The projection, together with information about the position and extent of the raster map, gives you a rule how to convert a latitude and longitude into a map pixel position. Furthermore, you will have to make sure that the co-ordinates you are getting from your GPS and the raster map use the same map datum. If you do not know what a map datum is, again, follow the link above. GPSes normally use the WGS-84 map datum. My GPS can be set to use any other datum as well, but the downloaded output will always be WGS-84. Not having the right map datum can introduce errors of hundreds of metres.
In my case, I could safely assume that the map I got was using the "British Grid", a transverse Mercator projection with certain parameters, based on a 1936 Ordnance Survey map datum; this is commonly used in Britain. I had to find algorithms to convert the WGS-84 output of my GPS to grid values which was not too difficult.
These pictures show Braemore Junction as depicted on the 1:50 000 Ordnance Survey maps, and on the digital Bartholomew road map (probably something like 1:250 000 in comparison) which I am using on my site.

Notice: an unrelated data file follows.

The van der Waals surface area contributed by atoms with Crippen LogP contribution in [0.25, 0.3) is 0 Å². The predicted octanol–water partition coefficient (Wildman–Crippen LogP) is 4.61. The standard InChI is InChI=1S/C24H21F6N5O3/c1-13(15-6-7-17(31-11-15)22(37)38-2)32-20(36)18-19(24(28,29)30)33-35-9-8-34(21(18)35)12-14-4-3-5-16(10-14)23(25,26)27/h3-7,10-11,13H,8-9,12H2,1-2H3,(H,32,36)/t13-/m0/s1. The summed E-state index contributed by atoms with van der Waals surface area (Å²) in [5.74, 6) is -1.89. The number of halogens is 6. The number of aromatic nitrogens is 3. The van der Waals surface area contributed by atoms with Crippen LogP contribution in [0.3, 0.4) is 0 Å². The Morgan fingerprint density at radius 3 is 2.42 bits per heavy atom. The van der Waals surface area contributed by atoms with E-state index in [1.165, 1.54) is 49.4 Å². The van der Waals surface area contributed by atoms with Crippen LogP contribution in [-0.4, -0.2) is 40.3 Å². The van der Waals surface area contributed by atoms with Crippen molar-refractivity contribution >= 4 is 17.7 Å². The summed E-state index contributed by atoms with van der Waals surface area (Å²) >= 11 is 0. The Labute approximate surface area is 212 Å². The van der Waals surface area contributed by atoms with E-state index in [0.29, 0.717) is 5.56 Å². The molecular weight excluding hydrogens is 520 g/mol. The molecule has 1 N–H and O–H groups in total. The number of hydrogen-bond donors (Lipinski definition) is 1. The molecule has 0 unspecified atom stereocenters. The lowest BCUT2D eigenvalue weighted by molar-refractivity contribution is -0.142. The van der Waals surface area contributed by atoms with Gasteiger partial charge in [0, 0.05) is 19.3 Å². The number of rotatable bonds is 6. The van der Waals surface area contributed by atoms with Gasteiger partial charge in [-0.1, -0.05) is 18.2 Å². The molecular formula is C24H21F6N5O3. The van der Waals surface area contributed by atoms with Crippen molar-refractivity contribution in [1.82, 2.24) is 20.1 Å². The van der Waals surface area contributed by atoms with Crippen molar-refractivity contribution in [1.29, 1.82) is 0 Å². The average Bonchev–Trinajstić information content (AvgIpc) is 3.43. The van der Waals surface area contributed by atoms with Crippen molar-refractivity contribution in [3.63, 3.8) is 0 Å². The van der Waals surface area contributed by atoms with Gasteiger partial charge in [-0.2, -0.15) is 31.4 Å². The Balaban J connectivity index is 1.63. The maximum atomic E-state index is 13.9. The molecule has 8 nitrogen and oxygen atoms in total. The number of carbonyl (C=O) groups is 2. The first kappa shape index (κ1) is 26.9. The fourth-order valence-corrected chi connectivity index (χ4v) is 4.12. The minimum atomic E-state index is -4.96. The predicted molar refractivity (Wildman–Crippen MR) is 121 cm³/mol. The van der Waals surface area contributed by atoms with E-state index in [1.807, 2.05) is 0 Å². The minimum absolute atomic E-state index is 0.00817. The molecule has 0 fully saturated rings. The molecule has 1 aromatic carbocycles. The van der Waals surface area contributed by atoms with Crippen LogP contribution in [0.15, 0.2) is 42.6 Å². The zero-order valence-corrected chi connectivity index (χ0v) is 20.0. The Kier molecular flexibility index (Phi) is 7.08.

Do not look at the absolute size - look at the relative properties. Look at the shape of the A832 as it leaves the junction to the left, or look at how wide the gap (the Corrieshalloch Gorge) between the roads is, measured in road-widths. It is probably about six road-widths on the OS map, and only two on the Bartholomew map!
What this example tells you is that map makers cheat. They have to cheat if they want to create readable maps; they have to paint roads wider or narrower or further apart. They have to smoothe some bends, change some angles. Sometimes of course they are plain wrong, as in this comparison where the Bartholomew folks have put the village of Achnasheen on the wrong side of the roundabout:
And see how the railway station is further north than the roundabout on the OS map, and further south than the roundabout on the Bartholomew version? And see how far away from the road the river is?
Since your GPS does not know about all these dirty little map maker's secrets, you will end up with points that do not fit your map exactly (unless your map is very accurate indeed - and in that case the GPS errors will trouble you).
This approach works for reasonably small stretches of GPS track, say, up to 20 by 20 kilometres. Anything larger, and you are likely to encounter problems - whenever you've got one end of the track right, the other won't match and vice versa.
I still have problems where two roads are so close together that GPS errors may cause a measurement taken on one road to be closer to the "wrong" road than to that where it should be; there's some manual fiddling involved in solving these. As a "last resort", I can also manually correct the computed pixel position for a photo's co-ordinates but I try to use that as little as possible.
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